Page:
ACAPULCO, MEXICO (AFP) - German Olympic tennis singles champion Alexander Zverev's expulsion from the Acapulco Open for his foul-mouthed tantrum was deserved said Spanish legend Rafael Nadal.
Nadal - playing his first tournament since he became the record holder for Grand Slam singles titles with 21 when he won the Australian Open last month - added it was not the "Sascha" (Zverev) he knew and with whom he has good relations.
World No. 3 Zverev smashed his racket several times against the umpire Alessandro Germani's chair and delivered a foul-mouthed rant at the official after he and partner Marcelo Melo had lost Tuesday's (Feb 22) doubles match.
The 24-year-old - the defending champion - was subsequently disqualified, with additional punishment likely to follow, and issued an apology saying his tirade of abuse at Germani was "unacceptable".
"I enjoy good relations with Alexander but, at the end of the day, the punishment is deserved," said Nadal at a press conference after beating American Stefan Kozlov 6-0, 6-3 in the second round of the Acapulco Open.
"One cannot behave in this manner and I believe he is conscious of that."
Nadal said Zverev's behaviour served as a bad example to the youngsters who saw tennis stars as role models.
"Unfortunately, the image that Alexander gave yesterday, exacerbated by being posted on social media accounts which lights the touchpaper, will have been seen by millions of children," said Nadal.
"They base their attitude on ours and we must set an example and show a minimum of respect."
Nadal - seeking his 91st career ATP title and fourth Acapulco crown - said every player endures frustrating moments.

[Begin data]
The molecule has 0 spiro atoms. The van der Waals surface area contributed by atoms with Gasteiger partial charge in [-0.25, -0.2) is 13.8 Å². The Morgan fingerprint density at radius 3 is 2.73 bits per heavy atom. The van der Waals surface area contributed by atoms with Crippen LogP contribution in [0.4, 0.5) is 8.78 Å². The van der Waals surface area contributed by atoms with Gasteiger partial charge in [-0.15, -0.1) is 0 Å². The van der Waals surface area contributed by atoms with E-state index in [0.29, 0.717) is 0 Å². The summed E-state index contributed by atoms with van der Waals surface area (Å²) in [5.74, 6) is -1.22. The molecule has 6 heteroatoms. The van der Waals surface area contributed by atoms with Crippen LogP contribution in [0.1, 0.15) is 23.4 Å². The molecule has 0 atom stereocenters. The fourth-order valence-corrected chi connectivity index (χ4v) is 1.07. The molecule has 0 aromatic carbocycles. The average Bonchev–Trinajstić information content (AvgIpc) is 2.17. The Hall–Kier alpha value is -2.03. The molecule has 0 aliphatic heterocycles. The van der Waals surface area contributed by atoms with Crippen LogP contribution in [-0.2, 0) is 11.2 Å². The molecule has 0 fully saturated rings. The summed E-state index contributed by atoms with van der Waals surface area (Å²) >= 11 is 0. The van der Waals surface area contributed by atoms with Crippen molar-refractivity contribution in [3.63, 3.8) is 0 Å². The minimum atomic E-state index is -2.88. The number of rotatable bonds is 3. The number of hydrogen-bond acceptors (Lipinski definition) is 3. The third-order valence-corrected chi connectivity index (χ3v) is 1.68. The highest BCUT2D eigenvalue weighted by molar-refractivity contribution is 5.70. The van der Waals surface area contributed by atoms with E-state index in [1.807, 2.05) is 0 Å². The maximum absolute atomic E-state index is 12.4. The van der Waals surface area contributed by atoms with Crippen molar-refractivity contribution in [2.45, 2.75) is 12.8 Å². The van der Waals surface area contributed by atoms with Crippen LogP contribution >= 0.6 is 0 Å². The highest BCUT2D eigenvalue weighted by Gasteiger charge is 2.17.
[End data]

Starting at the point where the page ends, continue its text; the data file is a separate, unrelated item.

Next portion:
"I understand the frustration, I understand that in a moment of anger one can break a racket," he said.
"I am not going to criticise him more than to say it displeases me because I was not brought up like that."
Nadal's assessment of Zverev's behaviour mirrored that of world No. 1 Novak Djokovic and Britain's three-time Grand Slam winner Andy Murray, who are competing at the Dubai Tennis Championships.
Djokovic - who was disqualified from the 2020 US Open for inadvertently hitting a line judge with a ball - said he could not "justify" Zverev's actions.
"He said it all in that statement. He realises that it was a mistake. I understand the frustration. Sometimes on the court you feel in the heat of the battle lots of different emotions," said the Serbian.
"I made mistakes in the past where I've had tantrums on the court. I understand what the player is going through. But, of course, I do not justify his actions. He has, with the words that he had in the statement, handled it in a right way."
Murray, speaking after being knocked out of the Dubai tournament following his 7-5, 6-2 defeat by Jannik Sinner, termed Zverev's tantrum as "dangerous" and reckless".